Men's Rhythmic Gymnastics in Japan (Team Routine)

Men's Rhythmic Gymnastics -- although it originated in Japan and has more than 60 years history in this country, this unique, beautiful and thrilling sport is struggling to survive. Currently there are about 1,300 players involved in this sport. Compared to baseball or football, the number is extremely small. One of the reasons for its sluggish growth is that there is no world cup or Olympic games for MRG. There were some attempts trying to introduce MRG to countries outside Japan, but it may well be said that it is almost exclusively within Japan that we can see their performances in competitions or events.

One of the rare and valuable opportunities that people who live outside Japan can watch their performance is Gymnaestrada hosted by FIG (International Gymnastics Federation). In the following video, MRG team from Kokushikan University (Tokyo) amazed the audience at Gymnaestrada 2015 in Helsinki, Finland last week.

Here's another MRG performance from FIG 125th anniversary Gala in Geneva, 2006.

Amazingly, they were high school students of Aomori Yamada high school. Their coach, Mr. Sakae Arakawa, a leading figure in MRG in Japan wrote in his book that they had all recognized the possible impact of their performance on the future of MRG; it was a long-awaited opportunity to show officers or other athletes how marvelous MRG could be. If they could impress them, it would possibly mean that they took a further step toward spreading this sport across the globe. Under such pressure, they did show incredible artistry in movements called "toshu", and their flips in perfect synchronization with music were met with rapturous applause.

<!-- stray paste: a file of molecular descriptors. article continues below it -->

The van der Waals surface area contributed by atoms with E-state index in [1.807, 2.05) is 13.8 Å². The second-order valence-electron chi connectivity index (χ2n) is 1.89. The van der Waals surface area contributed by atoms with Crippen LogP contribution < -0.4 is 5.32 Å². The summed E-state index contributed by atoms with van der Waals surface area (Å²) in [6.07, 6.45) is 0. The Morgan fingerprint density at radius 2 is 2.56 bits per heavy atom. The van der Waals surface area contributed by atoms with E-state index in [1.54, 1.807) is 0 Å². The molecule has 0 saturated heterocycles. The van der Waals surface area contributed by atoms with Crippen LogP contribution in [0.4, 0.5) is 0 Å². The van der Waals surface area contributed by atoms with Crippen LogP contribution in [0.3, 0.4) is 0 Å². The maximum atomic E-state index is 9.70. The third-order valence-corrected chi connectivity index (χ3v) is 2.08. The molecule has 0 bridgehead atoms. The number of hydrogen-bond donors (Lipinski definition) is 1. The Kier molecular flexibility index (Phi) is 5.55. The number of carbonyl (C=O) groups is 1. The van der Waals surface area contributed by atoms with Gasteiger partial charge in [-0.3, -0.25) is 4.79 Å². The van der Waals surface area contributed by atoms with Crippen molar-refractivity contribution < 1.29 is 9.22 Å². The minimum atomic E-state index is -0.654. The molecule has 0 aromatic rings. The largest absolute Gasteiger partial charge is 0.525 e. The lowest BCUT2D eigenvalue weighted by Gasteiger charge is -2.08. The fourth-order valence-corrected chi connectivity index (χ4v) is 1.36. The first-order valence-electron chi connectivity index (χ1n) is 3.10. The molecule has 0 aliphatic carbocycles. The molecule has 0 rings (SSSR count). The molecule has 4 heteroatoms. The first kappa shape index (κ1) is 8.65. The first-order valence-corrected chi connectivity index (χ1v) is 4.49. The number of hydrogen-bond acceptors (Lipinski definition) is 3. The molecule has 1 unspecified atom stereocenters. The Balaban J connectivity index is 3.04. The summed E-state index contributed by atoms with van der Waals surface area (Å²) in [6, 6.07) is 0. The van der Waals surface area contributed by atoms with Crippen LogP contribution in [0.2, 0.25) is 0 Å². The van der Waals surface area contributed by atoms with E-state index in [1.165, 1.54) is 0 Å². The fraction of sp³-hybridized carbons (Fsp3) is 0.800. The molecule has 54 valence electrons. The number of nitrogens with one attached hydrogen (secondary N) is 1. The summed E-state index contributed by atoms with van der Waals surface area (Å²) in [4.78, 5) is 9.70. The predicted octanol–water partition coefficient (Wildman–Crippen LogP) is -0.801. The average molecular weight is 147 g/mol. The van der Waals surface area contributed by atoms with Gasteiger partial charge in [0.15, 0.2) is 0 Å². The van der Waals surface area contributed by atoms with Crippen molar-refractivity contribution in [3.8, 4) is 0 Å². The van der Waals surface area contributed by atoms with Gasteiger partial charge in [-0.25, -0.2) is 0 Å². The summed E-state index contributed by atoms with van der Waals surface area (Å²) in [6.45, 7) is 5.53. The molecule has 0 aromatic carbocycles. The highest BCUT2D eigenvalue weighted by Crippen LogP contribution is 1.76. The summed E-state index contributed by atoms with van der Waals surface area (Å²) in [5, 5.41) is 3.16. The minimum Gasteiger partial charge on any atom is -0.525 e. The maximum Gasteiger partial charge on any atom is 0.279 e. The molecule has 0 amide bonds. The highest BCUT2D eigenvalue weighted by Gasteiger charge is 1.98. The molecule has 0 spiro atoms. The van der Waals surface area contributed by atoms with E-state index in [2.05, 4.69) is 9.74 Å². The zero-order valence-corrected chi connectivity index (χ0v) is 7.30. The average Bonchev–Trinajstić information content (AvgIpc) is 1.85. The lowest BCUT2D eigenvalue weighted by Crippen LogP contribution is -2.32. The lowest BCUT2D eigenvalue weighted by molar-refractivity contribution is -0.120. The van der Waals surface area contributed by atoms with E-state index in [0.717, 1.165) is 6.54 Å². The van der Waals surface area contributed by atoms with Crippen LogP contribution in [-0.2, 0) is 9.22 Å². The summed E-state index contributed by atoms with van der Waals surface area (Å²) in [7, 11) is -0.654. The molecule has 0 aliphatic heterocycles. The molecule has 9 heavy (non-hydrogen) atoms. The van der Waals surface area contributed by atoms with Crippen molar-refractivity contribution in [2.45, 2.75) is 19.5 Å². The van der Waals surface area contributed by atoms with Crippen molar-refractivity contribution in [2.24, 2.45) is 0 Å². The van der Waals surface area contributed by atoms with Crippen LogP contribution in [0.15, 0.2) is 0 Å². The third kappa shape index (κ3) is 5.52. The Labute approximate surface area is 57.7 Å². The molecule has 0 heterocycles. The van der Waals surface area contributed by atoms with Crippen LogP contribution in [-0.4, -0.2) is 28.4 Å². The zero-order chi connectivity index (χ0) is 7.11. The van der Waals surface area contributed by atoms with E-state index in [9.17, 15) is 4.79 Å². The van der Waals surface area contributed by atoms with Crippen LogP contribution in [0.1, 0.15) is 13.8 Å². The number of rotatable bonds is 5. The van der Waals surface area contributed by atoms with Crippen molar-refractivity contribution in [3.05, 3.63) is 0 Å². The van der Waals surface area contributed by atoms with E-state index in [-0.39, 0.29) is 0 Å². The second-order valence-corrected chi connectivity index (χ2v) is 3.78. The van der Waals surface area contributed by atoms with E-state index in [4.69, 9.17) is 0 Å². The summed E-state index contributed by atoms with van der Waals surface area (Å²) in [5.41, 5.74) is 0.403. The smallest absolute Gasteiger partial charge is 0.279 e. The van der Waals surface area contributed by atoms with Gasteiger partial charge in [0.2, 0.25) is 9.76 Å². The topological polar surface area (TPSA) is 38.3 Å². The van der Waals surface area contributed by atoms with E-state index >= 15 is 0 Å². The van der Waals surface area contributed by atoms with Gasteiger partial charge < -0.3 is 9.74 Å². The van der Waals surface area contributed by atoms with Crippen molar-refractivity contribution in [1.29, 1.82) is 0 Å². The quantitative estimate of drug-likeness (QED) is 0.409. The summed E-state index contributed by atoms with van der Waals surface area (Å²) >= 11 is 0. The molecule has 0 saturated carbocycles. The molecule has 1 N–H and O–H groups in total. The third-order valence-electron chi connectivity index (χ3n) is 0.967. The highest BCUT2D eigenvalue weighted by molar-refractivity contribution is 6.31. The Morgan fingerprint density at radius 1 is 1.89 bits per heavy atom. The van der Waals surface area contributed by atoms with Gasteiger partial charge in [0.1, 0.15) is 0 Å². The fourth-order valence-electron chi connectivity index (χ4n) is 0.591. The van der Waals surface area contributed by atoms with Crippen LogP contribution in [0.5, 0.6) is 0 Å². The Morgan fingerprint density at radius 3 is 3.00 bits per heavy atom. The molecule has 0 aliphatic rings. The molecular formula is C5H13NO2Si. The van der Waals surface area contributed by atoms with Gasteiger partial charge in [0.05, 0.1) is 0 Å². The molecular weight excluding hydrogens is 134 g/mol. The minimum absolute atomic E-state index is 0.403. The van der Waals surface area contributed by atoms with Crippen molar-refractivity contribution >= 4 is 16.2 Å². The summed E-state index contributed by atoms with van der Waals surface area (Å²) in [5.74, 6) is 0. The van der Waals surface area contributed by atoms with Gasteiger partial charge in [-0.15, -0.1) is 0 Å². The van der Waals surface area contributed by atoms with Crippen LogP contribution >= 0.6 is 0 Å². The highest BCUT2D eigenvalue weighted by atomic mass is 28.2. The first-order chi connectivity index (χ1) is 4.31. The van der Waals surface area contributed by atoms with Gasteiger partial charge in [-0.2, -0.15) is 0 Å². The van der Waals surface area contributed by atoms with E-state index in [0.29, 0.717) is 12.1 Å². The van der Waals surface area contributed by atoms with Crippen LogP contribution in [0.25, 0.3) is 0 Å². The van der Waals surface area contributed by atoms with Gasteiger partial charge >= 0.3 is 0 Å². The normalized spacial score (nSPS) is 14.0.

Among these boys is the future Cirque du Soleil performer, Naruhito Tonosaki. He is now on the road for "Varekai", where five MRG performers from different MRG team (Aomori Universitiy, Hanazono University, Kokushikan University) compose the "synchronized tumbling" act.

Another "must-see" masterpiece performed by high school students is this:

They were Ibara high school students in Okayama. Ibara has been one of the best high school teams for the past decade with its unbelievable flexibility, originality and creativity.

With the next inter-highschool and inter-college athletic competition coming in August, I have a lot more to report. Next article will cover individual performances -- a great showcase of wide variety of talents.

[Follow me on Twitter @ma2mo10at_n to keep informed of any updates.]